Statue: Tomáš Garrigue Masaryk, March 7, 1850 – September 14, 1937
Location: triangle park at Massachusetts and 22nd Street, NW
Dedication Ceremony: November 2002
Completion Ceremony: March 8, 2003, 2pm
Sculptor: Vincene Makovsky, Czech
Cost: $0, $757,000 for the American Friends of the Czech Republic
The Masaryk statue was a gift to the United States from the Czech Republic.
The idea of having a statue of a Czech citizen in Washington, D.C. was championed by The American Friends of the Czech Republic (AFoCR) in 1999. The group became aware of a statue of Masaryk sculpted just before his death in 1937 by Czech sculptor Vincenc Makovsky. The sculpture had been stored for safekeeping during the Nazi invasion and the Soviet occupation. Once the sculpture was found, AFoCR lobbied Congress to accept the gift and a bill to accept the statue of Masaryk was passed on November 5, 2001.
The design concept for the Masaryk Memorial was approved in June 2002 and the final design approved in July 2002. And in September 2002, the statue of Masaryk was placed in the new T. G. Masaryk Park in Washington, D.C.
Masaryk’s great-granddaughter, Charlotta Kotik, unveiled the statue. It was dedicated by Czech President Vaclav Havel, U.S. Ambassador Craig Stapleton and former U.S. Secretary of State Madeleine K. Albright. A large crowd attended the ceremony and the U.S. Navy Band played the three national anthems. The stone plaza, landscaping and placement of a descriptive plaque were completed in 2004.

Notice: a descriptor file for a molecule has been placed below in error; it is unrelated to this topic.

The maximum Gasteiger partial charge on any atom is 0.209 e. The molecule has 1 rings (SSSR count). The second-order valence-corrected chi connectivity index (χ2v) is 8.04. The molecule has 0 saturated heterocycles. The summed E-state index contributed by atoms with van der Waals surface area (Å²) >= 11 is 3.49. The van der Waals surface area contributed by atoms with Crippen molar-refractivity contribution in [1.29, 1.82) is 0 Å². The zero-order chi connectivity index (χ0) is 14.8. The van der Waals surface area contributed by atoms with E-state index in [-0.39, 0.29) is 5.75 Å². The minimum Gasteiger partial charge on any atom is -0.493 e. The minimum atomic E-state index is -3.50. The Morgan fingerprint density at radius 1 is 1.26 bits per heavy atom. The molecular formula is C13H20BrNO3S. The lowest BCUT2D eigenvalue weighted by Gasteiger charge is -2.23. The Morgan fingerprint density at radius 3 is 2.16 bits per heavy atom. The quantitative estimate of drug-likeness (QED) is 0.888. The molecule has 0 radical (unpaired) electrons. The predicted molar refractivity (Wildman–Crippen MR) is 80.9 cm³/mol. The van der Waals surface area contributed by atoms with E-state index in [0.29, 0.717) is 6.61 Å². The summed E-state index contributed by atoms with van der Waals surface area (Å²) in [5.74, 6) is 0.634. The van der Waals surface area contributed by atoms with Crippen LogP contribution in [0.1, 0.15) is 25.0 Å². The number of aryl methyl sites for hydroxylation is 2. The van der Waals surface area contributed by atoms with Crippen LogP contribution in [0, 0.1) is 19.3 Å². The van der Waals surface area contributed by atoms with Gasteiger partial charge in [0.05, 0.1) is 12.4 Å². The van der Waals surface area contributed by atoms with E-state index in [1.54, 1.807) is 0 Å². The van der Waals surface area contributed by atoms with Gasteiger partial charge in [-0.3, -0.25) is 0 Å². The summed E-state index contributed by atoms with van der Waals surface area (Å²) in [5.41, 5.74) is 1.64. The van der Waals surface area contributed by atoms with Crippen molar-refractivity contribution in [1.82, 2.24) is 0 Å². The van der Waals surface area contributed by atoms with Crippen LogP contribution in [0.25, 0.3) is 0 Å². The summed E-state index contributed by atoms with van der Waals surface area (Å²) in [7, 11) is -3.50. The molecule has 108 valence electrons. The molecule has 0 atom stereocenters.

The 12-foot statue shows Masaryk with a hat in one hand and the Declaration of Czech Independence from Austria in the other.
In 1918, Masaryk, along with Edvard Beneš, founded Czechoslovakia. Masaryk modeled the Czechoslovak Declaration of Independence closely on the U.S. Declaration. President Woodrow Wilson who had advocated for all countries to be free and democratic after World War I, recognized Masaryk’s exile government as the de facto government of Czechoslovakia on Sept. 3, 1918.
Masaryk’s personal relationships with many Americans most notably President Woodrow Wilson, led to the recognition by the United States of a free Czechoslovakia in 1918. For six months Masaryk traveled throughout the United States writing the Joint Declaration of Independence from Austria that was signed in Philadelphia and issued in Washington on October 18, 1918, where he was declared the President of Czechoslovakia.
Masaryk, the son of a coachman and a cook, became a philosophy professor. He fought anti-Semitism and advocated women’s rights, even taking the family name of his American-born wife, Charlotte Garrigue, as his middle name.
A Hero of Democracy Finds a Home; D.C. Park Location Approved for Stored Statue of Czechoslovakia’s Founder. The Washington Post Company Mar 22, 2002.
Checks for Czechs and a Farewell to Havel: The Washington Post [Washington, D.C] 23 Sep 2002: C03.
Metro; In Brief: [FINAL Edition] The Washington Post [Washington, D.C] 08 Mar 2003: B03.
Americans Friends of the Czech Republic: http://www.afocr.org/wilson-monument-and-tg-masaryk-memorial